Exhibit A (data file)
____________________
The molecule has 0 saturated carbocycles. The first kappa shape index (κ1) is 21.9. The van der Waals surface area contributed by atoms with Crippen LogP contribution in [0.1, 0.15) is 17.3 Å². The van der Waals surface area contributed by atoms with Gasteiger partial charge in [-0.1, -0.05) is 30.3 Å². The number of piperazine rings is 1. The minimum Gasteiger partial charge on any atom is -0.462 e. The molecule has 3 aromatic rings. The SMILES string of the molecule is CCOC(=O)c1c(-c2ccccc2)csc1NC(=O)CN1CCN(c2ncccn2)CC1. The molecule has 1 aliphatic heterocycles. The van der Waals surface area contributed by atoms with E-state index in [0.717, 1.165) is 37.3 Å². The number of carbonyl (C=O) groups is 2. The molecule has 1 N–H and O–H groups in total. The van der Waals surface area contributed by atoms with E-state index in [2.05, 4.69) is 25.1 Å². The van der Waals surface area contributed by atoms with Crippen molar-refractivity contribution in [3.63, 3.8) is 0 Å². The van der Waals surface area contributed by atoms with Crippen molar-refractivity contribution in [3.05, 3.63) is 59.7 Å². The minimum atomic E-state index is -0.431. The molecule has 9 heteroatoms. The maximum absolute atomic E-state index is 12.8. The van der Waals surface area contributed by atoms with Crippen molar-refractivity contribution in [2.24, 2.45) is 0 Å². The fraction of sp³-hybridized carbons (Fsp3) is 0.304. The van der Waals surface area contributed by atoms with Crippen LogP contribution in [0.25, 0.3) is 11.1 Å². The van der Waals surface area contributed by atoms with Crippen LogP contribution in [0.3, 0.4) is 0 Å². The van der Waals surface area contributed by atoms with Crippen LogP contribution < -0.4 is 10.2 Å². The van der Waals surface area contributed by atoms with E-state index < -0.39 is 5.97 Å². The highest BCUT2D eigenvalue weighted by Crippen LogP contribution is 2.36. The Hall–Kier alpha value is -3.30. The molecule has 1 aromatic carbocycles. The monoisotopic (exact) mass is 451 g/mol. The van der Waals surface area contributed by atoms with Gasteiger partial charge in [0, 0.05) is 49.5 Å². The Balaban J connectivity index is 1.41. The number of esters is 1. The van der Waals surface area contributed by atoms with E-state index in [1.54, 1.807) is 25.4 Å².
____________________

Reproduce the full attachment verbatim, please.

The molecule has 0 saturated carbocycles. The first kappa shape index (κ1) is 21.9. The van der Waals surface area contributed by atoms with Crippen LogP contribution in [0.1, 0.15) is 17.3 Å². The van der Waals surface area contributed by atoms with Gasteiger partial charge in [-0.1, -0.05) is 30.3 Å². The number of piperazine rings is 1. The minimum Gasteiger partial charge on any atom is -0.462 e. The molecule has 3 aromatic rings. The SMILES string of the molecule is CCOC(=O)c1c(-c2ccccc2)csc1NC(=O)CN1CCN(c2ncccn2)CC1. The molecule has 1 aliphatic heterocycles. The van der Waals surface area contributed by atoms with E-state index in [0.717, 1.165) is 37.3 Å². The number of carbonyl (C=O) groups is 2. The molecule has 1 N–H and O–H groups in total. The van der Waals surface area contributed by atoms with E-state index in [2.05, 4.69) is 25.1 Å². The van der Waals surface area contributed by atoms with Crippen molar-refractivity contribution in [3.63, 3.8) is 0 Å². The van der Waals surface area contributed by atoms with Crippen molar-refractivity contribution in [3.05, 3.63) is 59.7 Å². The minimum atomic E-state index is -0.431. The molecule has 9 heteroatoms. The maximum absolute atomic E-state index is 12.8. The van der Waals surface area contributed by atoms with Crippen molar-refractivity contribution in [2.24, 2.45) is 0 Å². The fraction of sp³-hybridized carbons (Fsp3) is 0.304. The van der Waals surface area contributed by atoms with Crippen LogP contribution in [0.25, 0.3) is 11.1 Å². The van der Waals surface area contributed by atoms with Crippen LogP contribution in [0.3, 0.4) is 0 Å². The van der Waals surface area contributed by atoms with Crippen LogP contribution < -0.4 is 10.2 Å². The van der Waals surface area contributed by atoms with E-state index < -0.39 is 5.97 Å². The highest BCUT2D eigenvalue weighted by Crippen LogP contribution is 2.36. The Hall–Kier alpha value is -3.30. The molecule has 1 aromatic carbocycles. The monoisotopic (exact) mass is 451 g/mol. The van der Waals surface area contributed by atoms with Gasteiger partial charge in [0, 0.05) is 49.5 Å². The Balaban J connectivity index is 1.41. The number of esters is 1. The van der Waals surface area contributed by atoms with E-state index in [1.54, 1.807) is 25.4 Å².